Collins told the Portland Press-Herald:
On Wednesday, however, her campaign issued a statement that many in the gay-rights community had expected much earlier from a lawmaker who is viewed as one of Congress’ friendliest Republicans on lesbian, gay, bisexual and transgender issues.
“A number of states, including my home state of Maine, have now legalized same-sex marriage, and I agree with that decision,” Collins said in the statement. “Today, same-sex couples can be legally married in 19 states and the District of Columbia. Nearly 44% of Americans live in a state where same-sex couples can be legally married, and I believe this number will only continue to grow.”
Earlier Wednesday, Collins was endorsed once again by the Human Rights Campaign, the nation’s largest LGBT advocacy organization.Many Democratic LGBT observers (like myself) are dismayed that HRC is endorsing a Republican who had not endorsed marriage equality yet when her opponent is someone who was a champion for marriage equality in Maine as head of the local chapter of the ACLU. Shana Bellows issued a statement in response to the news of the endorsement:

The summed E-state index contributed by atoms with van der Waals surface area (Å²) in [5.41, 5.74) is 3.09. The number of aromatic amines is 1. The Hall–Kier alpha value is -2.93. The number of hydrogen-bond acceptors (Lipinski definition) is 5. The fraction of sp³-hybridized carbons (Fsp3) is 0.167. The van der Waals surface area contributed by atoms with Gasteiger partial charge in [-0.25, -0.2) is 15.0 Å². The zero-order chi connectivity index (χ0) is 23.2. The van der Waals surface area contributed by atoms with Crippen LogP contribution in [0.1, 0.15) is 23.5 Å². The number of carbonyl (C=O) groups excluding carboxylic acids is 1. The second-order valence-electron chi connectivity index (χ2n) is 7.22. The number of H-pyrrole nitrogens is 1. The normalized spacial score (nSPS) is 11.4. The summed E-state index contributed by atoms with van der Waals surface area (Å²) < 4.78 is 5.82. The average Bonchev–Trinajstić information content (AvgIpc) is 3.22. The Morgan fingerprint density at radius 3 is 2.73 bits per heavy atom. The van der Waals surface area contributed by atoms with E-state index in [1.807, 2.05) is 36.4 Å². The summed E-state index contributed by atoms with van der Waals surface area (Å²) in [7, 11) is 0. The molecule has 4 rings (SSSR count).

"I've been proud and very privileged to be a leader in the LGBT equality movement for many years. As executive director of the ACLU of Maine, I spent every day bringing Republicans and Democrats together to expand civil liberties and strengthen equal protection under the law. I believe in taking strong stances in favor of Constitutional protections and equal rights even when they're unpopular. Remaining silent on some of the biggest civil rights issues of our generation, even after the voters have spoken, isn't leadership, and it isn't how Maine became one of the most inclusive states in the country for LGBT rights.
"My opponent, Republican Susan Collins, had the chance to speak up in favor of marriage equality in 2012 or any time in the previous decade. Two years after her constituents made their feelings known at the ballot box, she has refused to break her silence. I believe Mainers need, want and deserve more proactive representation on equal rights -- on allowing LGBT students to learn without fear of bullying, on applying for jobs and going to work without fear of discrimination, and on much more. I'm running for Senate to provide that proactive representation and to expand Constitutional protections for our LGBT community.I understand that HRC feels like it needs to endorse Republican incumbents over Democratic challengers, but I disagree with the lack of political principle involved. The largest LGBT political organization in the country should make its endorsements based on which candidate actually has the best pro-LGBT record. By endorsing a Republican, HRC is endorsing someone who will vote for Mitch McConnell to be Senate Majority Leader, which will mean absolutely no legislative progress on LGBT rights while Republicans control the Senate.